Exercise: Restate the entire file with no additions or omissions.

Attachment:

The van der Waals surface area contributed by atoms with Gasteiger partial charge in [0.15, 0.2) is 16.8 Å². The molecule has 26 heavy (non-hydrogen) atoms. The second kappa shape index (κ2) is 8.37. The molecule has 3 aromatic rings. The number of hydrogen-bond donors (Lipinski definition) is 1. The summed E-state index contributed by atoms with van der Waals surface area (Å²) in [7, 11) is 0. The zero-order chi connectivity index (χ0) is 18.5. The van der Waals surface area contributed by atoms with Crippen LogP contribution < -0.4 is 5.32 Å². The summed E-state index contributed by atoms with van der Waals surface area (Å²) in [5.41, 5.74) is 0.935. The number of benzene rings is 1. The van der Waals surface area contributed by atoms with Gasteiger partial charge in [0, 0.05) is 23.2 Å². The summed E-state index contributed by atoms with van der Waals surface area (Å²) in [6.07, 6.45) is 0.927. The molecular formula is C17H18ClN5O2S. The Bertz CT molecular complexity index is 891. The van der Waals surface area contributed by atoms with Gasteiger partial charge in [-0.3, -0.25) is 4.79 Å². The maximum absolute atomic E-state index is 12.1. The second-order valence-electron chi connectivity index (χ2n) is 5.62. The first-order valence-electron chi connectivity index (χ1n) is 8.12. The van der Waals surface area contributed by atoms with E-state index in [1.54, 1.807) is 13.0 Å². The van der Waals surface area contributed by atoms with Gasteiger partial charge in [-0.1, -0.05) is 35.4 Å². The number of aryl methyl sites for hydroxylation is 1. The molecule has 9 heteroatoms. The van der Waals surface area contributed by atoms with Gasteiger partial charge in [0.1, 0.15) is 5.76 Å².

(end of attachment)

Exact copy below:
The van der Waals surface area contributed by atoms with Gasteiger partial charge in [0.15, 0.2) is 16.8 Å². The molecule has 26 heavy (non-hydrogen) atoms. The second kappa shape index (κ2) is 8.37. The molecule has 3 aromatic rings. The number of hydrogen-bond donors (Lipinski definition) is 1. The summed E-state index contributed by atoms with van der Waals surface area (Å²) in [7, 11) is 0. The zero-order chi connectivity index (χ0) is 18.5. The van der Waals surface area contributed by atoms with Crippen LogP contribution < -0.4 is 5.32 Å². The summed E-state index contributed by atoms with van der Waals surface area (Å²) in [5.41, 5.74) is 0.935. The number of benzene rings is 1. The van der Waals surface area contributed by atoms with Gasteiger partial charge in [0, 0.05) is 23.2 Å². The summed E-state index contributed by atoms with van der Waals surface area (Å²) in [6.07, 6.45) is 0.927. The molecular formula is C17H18ClN5O2S. The Bertz CT molecular complexity index is 891. The van der Waals surface area contributed by atoms with Gasteiger partial charge in [-0.3, -0.25) is 4.79 Å². The maximum absolute atomic E-state index is 12.1. The second-order valence-electron chi connectivity index (χ2n) is 5.62. The first-order valence-electron chi connectivity index (χ1n) is 8.12. The van der Waals surface area contributed by atoms with E-state index in [1.54, 1.807) is 13.0 Å². The van der Waals surface area contributed by atoms with Gasteiger partial charge in [-0.1, -0.05) is 35.4 Å². The number of aryl methyl sites for hydroxylation is 1. The molecule has 9 heteroatoms. The van der Waals surface area contributed by atoms with Gasteiger partial charge in [0.1, 0.15) is 5.76 Å².